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new dino topic--long but (i think) interesting


If this topic has been exhausted in recent times (but prior to September),
please ignore this.  However, I think I have something worthy of a little

I just got a look at this month's issue of Discover magazine.  It has an
article on sauropod necks which I found intriguing.  It seems that they
are using computer generated dinosaurs skeletons to figure out how
sauropods moved and the posture of their necks.  THey suggested that the
natural position of the neck in  _Diplodocus_ and _Apatosaurus_ (I still
like "Brontosaurus") would have been only a few inches off the ground due
to the structure of the zygapophyses.  _Brachiosaurus_, on the other hand,
would have had a hard time lowering its head because the natural
orientation of its neck would have been a 55 (?) degree angle with its

The latter idea is not too hard to accept.  After all, we have modern
analogues to this condition (camels, llamas, and particularly giraffes).
THis is not to say that I believe this idea simply because we have modern
analogues, but that their evidence, along with the modern analogue does
make a more convincing case.   I have a bit of a problem with the former
idea though.  There are many reasons for this, not the least of which is
Bakker's argument of, if you're going to evolve a 10-30 foot neck, why
feed two feet from the ground?  (in the case of this article and
_Diplodocus_, a 20 foot neck to eat only 12 feet above the ground and
_Brachiosaurus_ with a 30 foot neck and its head only 18 feet above the

My second idea about that posture is that it would create far more stress
on the neck.  _Mamenchisaurus_ had a reinforced neck and the idea of
holding it horizontal makes more sense in that animal (though I'm still
not completely convinced, see Bakker's question above) than it would in a
diplodocine.  It's like when you extend your arm with something in your
hand.  It's far easier to carry a small load with your had directly above

 gravity                        o.
 \/ \/    ____                   |
o========/    |====-----         |
         ||--||                  \  ____
         --  --                   \-    |====-----
                                   --  --

your head than holding it horizontally.  Gravity stretches the weight out
if you extend your arm, but would concentrate it if you hold your hand up.  
Some might point to the tail as an example of where this theory is flawed,
but we should remember that the tail tapered more completely than the
neck, and did not have an esophagus or trachea running through it.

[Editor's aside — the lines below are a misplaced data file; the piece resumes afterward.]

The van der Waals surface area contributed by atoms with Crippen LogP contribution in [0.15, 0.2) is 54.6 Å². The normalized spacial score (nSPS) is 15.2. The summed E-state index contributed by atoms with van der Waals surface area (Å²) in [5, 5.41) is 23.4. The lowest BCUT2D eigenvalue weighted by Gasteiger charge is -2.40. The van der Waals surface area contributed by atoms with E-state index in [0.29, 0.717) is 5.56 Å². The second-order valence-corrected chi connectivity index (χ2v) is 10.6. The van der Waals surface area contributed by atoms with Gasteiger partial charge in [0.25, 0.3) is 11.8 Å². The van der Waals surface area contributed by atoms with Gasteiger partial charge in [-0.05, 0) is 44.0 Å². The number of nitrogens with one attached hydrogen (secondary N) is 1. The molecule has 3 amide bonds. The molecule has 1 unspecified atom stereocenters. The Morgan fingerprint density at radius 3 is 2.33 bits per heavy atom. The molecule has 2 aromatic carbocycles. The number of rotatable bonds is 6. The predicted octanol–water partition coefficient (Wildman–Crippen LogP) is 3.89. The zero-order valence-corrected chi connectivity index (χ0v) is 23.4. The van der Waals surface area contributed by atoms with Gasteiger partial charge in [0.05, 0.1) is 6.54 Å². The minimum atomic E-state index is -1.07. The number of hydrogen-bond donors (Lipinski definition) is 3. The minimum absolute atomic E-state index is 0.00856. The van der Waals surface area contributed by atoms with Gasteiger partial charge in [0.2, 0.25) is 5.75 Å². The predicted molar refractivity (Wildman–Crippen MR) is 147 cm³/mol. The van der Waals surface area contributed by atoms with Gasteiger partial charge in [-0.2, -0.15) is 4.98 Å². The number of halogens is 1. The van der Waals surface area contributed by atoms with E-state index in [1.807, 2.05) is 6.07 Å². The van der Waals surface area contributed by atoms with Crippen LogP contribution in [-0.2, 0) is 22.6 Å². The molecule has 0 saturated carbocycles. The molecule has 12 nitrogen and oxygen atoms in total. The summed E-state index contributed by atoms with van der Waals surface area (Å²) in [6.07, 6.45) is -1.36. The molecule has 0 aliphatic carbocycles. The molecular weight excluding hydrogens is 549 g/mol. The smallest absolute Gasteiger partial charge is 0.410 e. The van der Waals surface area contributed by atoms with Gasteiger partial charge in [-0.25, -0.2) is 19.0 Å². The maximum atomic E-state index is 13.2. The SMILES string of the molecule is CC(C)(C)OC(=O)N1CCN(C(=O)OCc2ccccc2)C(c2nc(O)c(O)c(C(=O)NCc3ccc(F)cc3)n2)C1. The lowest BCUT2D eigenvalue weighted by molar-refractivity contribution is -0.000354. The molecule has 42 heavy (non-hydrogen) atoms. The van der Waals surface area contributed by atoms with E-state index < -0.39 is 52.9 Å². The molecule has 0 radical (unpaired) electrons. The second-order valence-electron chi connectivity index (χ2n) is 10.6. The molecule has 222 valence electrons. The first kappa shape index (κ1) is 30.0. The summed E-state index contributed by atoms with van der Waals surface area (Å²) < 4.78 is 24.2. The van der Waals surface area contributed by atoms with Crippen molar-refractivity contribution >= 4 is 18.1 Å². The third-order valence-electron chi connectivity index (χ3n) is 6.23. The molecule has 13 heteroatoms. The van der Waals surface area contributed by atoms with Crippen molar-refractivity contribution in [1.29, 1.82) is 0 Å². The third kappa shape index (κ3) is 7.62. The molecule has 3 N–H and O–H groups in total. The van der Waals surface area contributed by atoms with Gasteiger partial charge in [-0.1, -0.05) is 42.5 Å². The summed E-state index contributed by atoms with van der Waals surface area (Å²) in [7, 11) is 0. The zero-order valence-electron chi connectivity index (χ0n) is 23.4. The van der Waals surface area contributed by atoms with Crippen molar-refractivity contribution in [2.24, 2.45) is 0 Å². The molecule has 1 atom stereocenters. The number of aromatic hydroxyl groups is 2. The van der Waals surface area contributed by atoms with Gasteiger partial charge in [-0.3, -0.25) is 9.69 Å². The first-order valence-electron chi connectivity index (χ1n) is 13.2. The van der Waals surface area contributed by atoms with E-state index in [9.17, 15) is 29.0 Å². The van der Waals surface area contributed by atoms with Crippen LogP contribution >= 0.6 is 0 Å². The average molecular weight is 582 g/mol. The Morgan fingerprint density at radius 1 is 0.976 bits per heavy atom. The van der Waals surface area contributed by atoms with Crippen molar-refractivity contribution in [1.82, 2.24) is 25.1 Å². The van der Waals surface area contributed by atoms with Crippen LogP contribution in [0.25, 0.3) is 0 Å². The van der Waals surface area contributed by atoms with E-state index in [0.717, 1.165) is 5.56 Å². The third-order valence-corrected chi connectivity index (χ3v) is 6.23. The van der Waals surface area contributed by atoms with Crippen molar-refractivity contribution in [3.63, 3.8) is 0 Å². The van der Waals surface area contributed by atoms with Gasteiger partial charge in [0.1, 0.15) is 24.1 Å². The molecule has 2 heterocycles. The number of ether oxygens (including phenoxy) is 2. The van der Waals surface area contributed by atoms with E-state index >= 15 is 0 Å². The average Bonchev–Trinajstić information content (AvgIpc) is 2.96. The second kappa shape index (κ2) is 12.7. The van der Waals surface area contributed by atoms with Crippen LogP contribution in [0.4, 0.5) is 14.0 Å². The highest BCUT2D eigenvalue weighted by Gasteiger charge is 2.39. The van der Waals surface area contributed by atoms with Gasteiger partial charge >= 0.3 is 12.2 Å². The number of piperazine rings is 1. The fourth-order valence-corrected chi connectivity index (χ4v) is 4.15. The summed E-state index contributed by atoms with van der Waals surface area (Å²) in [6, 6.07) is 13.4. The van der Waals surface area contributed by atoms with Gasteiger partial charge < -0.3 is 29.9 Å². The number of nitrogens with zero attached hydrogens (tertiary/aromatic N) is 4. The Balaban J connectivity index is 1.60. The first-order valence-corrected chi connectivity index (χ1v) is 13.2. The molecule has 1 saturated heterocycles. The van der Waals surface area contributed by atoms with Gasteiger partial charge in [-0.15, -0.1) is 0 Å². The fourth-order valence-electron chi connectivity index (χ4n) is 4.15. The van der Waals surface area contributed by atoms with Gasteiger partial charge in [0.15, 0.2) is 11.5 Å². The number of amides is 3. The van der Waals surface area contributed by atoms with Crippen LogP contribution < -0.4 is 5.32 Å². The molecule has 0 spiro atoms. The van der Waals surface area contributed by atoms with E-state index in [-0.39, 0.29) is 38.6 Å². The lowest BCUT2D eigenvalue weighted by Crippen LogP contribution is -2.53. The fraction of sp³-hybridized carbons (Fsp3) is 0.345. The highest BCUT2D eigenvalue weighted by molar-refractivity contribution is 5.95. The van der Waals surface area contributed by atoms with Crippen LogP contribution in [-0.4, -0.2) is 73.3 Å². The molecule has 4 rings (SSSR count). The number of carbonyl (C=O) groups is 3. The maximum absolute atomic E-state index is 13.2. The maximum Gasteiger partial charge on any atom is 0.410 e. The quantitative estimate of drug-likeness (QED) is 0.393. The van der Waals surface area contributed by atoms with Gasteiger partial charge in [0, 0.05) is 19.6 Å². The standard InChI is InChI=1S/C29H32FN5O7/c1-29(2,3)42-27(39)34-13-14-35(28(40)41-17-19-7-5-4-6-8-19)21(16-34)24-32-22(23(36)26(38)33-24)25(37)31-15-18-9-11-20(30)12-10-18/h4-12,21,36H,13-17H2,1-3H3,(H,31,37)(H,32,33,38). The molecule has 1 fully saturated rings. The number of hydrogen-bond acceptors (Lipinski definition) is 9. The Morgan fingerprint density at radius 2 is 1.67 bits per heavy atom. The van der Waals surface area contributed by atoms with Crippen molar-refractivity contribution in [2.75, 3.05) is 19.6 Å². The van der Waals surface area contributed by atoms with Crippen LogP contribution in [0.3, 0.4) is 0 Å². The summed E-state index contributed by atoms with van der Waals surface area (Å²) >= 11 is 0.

THe Discover article also mentions that _Apatosaurus_ could have, given
the opportunity, place its head six feet ventral to its front feet.  Okay,
suppose that these ideas are correct, this seems to indicate that the
"tripodal" feeding posture of Bakker and others is correct.  Especially
this last about _Apatosaurus_.  Such would indicate that the animal could
reach through the trees to get the tidbits that they desire.  The 
horizontally positioned neck (in relation to the rest of the body) makes
sense in this scenario, because the animals would be re-alligning their

      __                     @@@@@@o
     /  \                       B   \
    o =/ \                      I    |
    T  \  \                     G    |   
    R   //\\  /--               T    \
    E  __  \_/                  R ==/ \
    E                           E   \  \    /--
                                E    // \  /
                               / \  __   --

bodies so that the back would be parallel or diaganol to the tree.  This
would also allow the non-brachiosaurid sauropod easy drinking postures
when not "tripodal".  I think it has been mentioned that the body could
have been supported against the tree while feeding.  The large first
digit unguals might have then served as anti-slip hooks (just an idea).  

It is also mentioned that conifers might not be a good food source for
sauropods.  However, pine needles have been found in association with
sauropod ribcages (of course, I think mollusc shells have too, but I doubt
they ate those), and the conifers which dominated the Jurassic flora would
have been an unrealized food source if sauropods did not consumer them.
Small ornithopods and stegosaurs would have been feeding low, but nothing
besides sauropods would have been feeding up high (in this case, above 20

Anyway, this is my idea.  I don't mind being flamed if you have arguments
against me.  This idea is interesting to me and I welcome all viewpoints.
Besides, I to see new topics for discussion arise.